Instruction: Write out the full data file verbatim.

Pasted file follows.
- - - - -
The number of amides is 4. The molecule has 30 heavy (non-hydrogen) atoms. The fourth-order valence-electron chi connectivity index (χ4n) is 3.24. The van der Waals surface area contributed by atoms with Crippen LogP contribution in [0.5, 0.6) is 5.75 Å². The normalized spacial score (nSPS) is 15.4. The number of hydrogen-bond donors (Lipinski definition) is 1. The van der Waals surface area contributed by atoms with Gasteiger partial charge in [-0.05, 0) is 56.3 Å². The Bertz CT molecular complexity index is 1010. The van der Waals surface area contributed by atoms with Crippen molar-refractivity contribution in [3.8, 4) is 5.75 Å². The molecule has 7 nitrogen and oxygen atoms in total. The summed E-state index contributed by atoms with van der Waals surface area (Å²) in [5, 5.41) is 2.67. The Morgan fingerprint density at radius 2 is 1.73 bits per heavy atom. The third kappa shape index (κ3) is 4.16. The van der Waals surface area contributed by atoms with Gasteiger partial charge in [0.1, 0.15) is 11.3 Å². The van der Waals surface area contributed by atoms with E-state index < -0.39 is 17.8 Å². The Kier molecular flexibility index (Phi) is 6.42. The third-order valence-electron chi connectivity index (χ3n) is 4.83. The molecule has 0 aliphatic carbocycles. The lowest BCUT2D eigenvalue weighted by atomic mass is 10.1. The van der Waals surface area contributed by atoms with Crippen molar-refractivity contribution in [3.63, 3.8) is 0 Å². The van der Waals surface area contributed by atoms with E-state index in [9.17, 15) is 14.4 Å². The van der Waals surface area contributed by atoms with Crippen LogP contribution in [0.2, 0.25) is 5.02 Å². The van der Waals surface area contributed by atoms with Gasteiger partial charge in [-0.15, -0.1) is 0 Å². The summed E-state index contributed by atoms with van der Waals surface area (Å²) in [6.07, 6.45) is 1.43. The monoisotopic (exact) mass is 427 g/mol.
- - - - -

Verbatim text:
The number of amides is 4. The molecule has 30 heavy (non-hydrogen) atoms. The fourth-order valence-electron chi connectivity index (χ4n) is 3.24. The van der Waals surface area contributed by atoms with Crippen LogP contribution in [0.5, 0.6) is 5.75 Å². The normalized spacial score (nSPS) is 15.4. The number of hydrogen-bond donors (Lipinski definition) is 1. The van der Waals surface area contributed by atoms with Gasteiger partial charge in [-0.05, 0) is 56.3 Å². The Bertz CT molecular complexity index is 1010. The van der Waals surface area contributed by atoms with Crippen molar-refractivity contribution in [3.8, 4) is 5.75 Å². The molecule has 7 nitrogen and oxygen atoms in total. The summed E-state index contributed by atoms with van der Waals surface area (Å²) in [5, 5.41) is 2.67. The Morgan fingerprint density at radius 2 is 1.73 bits per heavy atom. The third kappa shape index (κ3) is 4.16. The van der Waals surface area contributed by atoms with Gasteiger partial charge in [0.1, 0.15) is 11.3 Å². The van der Waals surface area contributed by atoms with E-state index < -0.39 is 17.8 Å². The Kier molecular flexibility index (Phi) is 6.42. The third-order valence-electron chi connectivity index (χ3n) is 4.83. The molecule has 0 aliphatic carbocycles. The lowest BCUT2D eigenvalue weighted by atomic mass is 10.1. The van der Waals surface area contributed by atoms with Crippen molar-refractivity contribution in [3.63, 3.8) is 0 Å². The van der Waals surface area contributed by atoms with E-state index in [9.17, 15) is 14.4 Å². The van der Waals surface area contributed by atoms with Crippen LogP contribution in [0.2, 0.25) is 5.02 Å². The van der Waals surface area contributed by atoms with Gasteiger partial charge in [-0.15, -0.1) is 0 Å². The summed E-state index contributed by atoms with van der Waals surface area (Å²) in [6.07, 6.45) is 1.43. The monoisotopic (exact) mass is 427 g/mol.